If you believe a business should have complete liberty to succeed or fail on their own merits then you should also believe that an individual in the community should have the liberty to spend their money however they want.

    Unless someone is forcing people to make donations, this is all part of how the market works.

  13. Tobie & Tyler, the donations were well earned. Bazaar Cafe has built the good will of the Richmond District and beyond for 13+ years.

    When the pet store across the street suffered from water damage, Bazaar organized a fundraising event. When a regular customer with no health insurance had to pay major hospital bills, they held another fundraiser – and these were only a couple of many. Occasional homeless person and quite a few unique local characters found a welcome, a chair and a warm word from Makiko, even if they spent less than a dollar for a cup of coffee and the privilege of basking for hours in the most beautiful garden in the Richmond District.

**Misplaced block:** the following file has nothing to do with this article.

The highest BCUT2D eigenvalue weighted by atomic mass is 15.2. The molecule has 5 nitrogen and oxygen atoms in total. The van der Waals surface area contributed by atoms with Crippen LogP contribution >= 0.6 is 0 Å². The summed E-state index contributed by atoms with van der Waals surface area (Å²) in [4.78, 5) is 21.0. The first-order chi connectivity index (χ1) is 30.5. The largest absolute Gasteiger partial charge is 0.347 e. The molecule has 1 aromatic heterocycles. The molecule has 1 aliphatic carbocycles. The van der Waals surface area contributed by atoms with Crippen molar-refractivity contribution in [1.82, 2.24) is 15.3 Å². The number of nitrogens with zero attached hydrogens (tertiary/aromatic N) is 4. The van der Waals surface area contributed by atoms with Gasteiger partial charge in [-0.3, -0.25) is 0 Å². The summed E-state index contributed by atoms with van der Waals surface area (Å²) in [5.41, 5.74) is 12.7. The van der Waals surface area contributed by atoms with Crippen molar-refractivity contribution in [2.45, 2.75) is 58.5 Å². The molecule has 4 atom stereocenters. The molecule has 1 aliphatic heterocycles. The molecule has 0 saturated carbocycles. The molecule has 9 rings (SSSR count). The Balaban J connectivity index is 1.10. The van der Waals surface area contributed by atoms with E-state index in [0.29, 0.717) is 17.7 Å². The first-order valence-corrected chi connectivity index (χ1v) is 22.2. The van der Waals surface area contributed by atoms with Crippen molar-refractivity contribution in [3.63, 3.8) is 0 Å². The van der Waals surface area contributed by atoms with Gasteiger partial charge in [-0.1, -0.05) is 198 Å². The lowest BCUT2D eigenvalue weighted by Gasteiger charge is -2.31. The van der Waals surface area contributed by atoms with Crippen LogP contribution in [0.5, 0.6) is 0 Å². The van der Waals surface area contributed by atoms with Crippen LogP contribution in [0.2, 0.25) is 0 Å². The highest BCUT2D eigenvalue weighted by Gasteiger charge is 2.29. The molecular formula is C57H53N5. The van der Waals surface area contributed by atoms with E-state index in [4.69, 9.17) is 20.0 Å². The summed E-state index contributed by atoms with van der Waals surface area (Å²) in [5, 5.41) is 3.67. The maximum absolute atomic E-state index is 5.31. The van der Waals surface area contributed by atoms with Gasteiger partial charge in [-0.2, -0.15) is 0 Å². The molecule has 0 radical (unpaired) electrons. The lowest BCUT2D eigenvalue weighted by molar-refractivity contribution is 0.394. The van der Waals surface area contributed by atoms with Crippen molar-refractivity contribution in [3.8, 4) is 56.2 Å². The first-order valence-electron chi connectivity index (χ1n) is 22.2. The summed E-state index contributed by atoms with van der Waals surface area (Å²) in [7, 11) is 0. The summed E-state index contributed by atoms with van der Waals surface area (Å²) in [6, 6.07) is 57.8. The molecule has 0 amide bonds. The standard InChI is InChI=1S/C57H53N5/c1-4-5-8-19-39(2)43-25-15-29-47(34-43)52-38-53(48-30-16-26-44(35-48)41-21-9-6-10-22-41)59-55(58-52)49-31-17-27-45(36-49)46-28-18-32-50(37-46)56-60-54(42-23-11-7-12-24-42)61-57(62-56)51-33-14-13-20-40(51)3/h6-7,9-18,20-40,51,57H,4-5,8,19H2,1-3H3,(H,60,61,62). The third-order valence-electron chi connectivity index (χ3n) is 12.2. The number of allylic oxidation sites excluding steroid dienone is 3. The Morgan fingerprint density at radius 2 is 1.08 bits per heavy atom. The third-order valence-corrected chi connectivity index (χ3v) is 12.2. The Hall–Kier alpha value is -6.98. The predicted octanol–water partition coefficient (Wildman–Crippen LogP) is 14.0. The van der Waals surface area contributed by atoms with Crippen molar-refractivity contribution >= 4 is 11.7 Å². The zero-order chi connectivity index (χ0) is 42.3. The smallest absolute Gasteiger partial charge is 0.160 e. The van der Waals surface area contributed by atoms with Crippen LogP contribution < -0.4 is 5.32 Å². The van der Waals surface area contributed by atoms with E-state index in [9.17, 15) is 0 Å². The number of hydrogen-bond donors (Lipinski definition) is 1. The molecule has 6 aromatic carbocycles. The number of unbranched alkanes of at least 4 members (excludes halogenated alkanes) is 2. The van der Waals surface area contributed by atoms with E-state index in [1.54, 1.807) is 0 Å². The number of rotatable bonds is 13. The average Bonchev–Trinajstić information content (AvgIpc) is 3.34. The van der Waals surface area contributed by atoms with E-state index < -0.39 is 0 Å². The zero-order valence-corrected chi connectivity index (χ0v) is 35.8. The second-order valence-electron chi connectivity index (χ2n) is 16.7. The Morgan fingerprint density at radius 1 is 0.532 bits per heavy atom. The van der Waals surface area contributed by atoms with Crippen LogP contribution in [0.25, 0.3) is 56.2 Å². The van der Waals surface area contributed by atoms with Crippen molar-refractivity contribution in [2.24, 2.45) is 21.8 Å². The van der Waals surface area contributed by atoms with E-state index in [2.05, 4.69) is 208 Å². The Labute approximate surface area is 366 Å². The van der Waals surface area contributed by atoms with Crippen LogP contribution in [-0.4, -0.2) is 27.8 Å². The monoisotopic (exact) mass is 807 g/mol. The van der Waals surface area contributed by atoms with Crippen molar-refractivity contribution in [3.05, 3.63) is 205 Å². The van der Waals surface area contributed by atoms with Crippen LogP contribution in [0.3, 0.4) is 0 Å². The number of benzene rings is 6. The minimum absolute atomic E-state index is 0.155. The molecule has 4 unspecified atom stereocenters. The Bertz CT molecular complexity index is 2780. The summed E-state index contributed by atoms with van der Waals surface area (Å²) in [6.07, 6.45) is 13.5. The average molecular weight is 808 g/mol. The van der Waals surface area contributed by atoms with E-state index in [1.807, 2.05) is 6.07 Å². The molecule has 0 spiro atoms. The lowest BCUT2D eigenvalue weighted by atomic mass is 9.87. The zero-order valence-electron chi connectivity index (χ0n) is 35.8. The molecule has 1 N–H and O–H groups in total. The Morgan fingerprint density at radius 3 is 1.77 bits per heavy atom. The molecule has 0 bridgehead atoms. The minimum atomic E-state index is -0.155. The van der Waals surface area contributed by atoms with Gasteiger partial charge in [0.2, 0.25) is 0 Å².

Over the years, owners Les and Makiko have touched hundreds of hearts, and had created a safe, comfortable, positive and beautiful community space that, to me and many, make this neighborhood what it is. I personally know at least 3 people who live around here specifically to be near their favorite cafe. I am the 4th.